A former university professor indicted this week as a terrorist leader attended a 2001 group meeting in the White House complex with President Bush's senior adviser, Karl Rove, administration officials said yesterday.


Posted by: Bruce Ferguson on February 21, 2003 08:51 PM

Where broadband use has become widespread, as in South Kroea, what conditions have contributed? Where does the United States stand in relations to other countries in broadband use?

Perhaps some readers who are more knowledgeable can suggest a couple of moderate cost broadband possibilities. Do you use the computer as a phone? Though I read of computer-phone use, I have never found anyone who uses the compuet as a phone.


Posted by: randall on February 22, 2003 05:33 AM

I quoted your take on the finacial markets at the URL above.

And added: Time to dust off that line about the Three Great Lies.... "The check is in the mail"; and "Fiber to the curb if you'll just give us ...."

Posted by: Don Weightman on February 22, 2003 10:04 AM

I know nothing about US telcos. But what is interesting is Brad's point - that regulating the telecom industries is really, really hard but really, really important. The thing is that nobody anywhere in the world seems to have a remotely satisfactory model - governments everywhere are struggling with it. AFAIK the only reason Korea is doing OK is because of massive expenditure of taxpayer's money - whether this will payoff is yet to be seen.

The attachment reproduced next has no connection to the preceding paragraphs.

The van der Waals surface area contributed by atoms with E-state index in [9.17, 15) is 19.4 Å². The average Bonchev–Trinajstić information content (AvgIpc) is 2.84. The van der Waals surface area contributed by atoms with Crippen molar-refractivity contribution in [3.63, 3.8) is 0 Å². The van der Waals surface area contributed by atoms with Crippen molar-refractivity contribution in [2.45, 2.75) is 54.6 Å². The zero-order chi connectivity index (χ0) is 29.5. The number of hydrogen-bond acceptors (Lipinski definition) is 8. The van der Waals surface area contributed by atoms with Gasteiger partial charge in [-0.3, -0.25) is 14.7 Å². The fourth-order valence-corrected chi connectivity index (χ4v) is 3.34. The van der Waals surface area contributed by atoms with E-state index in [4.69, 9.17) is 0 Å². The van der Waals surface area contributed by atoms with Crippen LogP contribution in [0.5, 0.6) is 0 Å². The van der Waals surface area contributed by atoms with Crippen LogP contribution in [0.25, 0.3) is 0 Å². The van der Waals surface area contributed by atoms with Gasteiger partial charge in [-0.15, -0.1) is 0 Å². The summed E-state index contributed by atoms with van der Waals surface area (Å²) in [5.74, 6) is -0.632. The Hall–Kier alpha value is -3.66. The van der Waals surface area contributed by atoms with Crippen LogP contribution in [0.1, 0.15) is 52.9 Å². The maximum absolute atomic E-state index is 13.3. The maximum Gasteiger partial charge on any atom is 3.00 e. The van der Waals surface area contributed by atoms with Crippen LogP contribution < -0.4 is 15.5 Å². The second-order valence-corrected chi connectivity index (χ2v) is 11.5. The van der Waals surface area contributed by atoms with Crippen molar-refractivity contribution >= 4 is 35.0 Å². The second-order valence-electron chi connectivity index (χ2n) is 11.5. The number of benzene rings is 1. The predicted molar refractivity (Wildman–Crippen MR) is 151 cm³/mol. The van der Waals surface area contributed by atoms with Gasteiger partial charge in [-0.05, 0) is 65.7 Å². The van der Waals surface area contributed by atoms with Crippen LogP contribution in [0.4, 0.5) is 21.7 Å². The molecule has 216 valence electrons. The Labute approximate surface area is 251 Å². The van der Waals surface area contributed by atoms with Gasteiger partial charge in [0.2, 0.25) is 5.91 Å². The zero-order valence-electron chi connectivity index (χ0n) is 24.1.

I'm going to be a bit more sympathetic in future to my own country's (Australia's) regulators - I've always thought them idiots. Its possible that the problems are so hard that it doesn't matter whether they're idiots or not!

Posted by: derrida derider on February 23, 2003 03:36 AM


Please discuss Australia's experience at some point.

Posted by: randall on February 23, 2003 07:36 AM

A friend of mine who is a retired senior executive of AT&T, recently told me:

"...the reason why broadband has not permeated the marketplace, either by AOL, AT&T, Comcast, or anyone else, is the hold the Regional BOC have over local distribution facilities. Yes, owning TV cable distribution facilies does provide access into the home, but not without significant capital costs of upgrading the distribution systems to equip them to handle two way communication, instead of the one-way delivery of TV signals. Broadband high speed Internet service is not going to become more or less universally available until the monopoly over local distribution facilities is broken, and not even Microsoft can do that. It is not a question technical expertise, but rather, of monopoly control support primarily by state PUCs. "

Also, Arnold Kling has two good pieces on this, see his blog entry;


Posted by: Patrick R. Sullivan on February 23, 2003 10:58 AM

so i worked in telecom, selling equipment to various people for various people to do various things...

here's why the us market sucks so badly: bells have no incentive to provide dsl service... it eats their t1 business and they don't make up on the residential side for a while